Safety Belt Buckle Environment in Vehicle Rollover Crash Tests 2009-01-1251
A study was conducted by General Motors (GM) to further expand upon the currently available research regarding the safety belt buckle environment during full scale vehicle crash tests. A previous study by GM  focused on the environment experienced by safety belt buckles in planar, non-rollover, vehicle crash conditions. This study expands upon that work by measuring buckle acceleration and webbing tension in a variety of full scale vehicle rollover crash tests. A variety of test vehicles, rollover crash types, seating positions, roll directions, test speeds, and safety belt systems were included in the study. Emphasis was placed on examination of the buckle response data during vehicle-to-ground impacts (roof, body, and wheel).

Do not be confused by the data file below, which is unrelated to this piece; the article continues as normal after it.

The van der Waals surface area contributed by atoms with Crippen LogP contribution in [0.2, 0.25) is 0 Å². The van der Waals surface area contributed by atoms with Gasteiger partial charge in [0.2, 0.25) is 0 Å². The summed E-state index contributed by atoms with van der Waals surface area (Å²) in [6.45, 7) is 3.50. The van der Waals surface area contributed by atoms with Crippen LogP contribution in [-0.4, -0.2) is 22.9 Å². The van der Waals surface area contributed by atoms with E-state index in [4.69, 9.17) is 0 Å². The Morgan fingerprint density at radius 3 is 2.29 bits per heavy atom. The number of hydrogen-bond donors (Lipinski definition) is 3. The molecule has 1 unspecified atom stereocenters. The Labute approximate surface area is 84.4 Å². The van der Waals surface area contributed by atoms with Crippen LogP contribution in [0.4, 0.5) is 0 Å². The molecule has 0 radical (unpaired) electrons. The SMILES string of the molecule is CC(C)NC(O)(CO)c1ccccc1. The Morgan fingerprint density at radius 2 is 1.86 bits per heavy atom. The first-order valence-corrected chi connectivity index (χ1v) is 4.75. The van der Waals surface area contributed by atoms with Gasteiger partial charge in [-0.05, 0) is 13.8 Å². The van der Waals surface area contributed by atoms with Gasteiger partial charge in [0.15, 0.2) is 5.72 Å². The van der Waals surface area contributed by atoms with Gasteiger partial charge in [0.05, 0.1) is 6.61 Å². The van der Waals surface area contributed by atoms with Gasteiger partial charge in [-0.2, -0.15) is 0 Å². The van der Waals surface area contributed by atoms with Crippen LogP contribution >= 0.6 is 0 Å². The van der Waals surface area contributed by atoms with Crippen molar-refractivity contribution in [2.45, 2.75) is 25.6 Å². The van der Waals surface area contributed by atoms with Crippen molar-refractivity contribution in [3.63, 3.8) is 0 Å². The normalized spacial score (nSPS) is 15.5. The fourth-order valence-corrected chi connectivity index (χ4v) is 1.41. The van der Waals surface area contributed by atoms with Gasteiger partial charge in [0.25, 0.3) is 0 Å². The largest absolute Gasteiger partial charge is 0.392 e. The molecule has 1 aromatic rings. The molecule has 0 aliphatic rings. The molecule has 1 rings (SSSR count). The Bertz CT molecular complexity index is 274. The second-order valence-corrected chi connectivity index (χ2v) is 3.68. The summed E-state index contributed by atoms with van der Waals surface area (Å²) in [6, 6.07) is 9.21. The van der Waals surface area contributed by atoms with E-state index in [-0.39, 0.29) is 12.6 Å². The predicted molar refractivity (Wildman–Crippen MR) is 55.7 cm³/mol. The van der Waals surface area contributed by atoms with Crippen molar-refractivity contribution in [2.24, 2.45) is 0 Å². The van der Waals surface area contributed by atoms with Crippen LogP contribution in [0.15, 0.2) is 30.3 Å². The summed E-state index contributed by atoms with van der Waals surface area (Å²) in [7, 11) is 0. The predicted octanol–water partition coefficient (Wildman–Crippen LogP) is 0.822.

This study reports on data recorded from 20 full scale rollover crash tests with 40 instrumented end release safety belt buckles. Crash tests in this study were limited to rollover tests involving un-tethered vehicles where at least one-quarter turn or more occurred. Acceleration measurements were made using tri-axial accelerometers mounted onto the buckles. The accelerations were recorded in the axial, lateral, and perpendicular axes relative to the buckle. Belt webbing tension was also measured with load cells mounted on the lap and shoulder webbing.
The data summarized in this study characterizes the environment for safety belt buckles during a variety of full scale vehicle rollover crash test conditions. In the 20 vehicle rollover crash tests included in this study, there were no buckle to latch plate separations.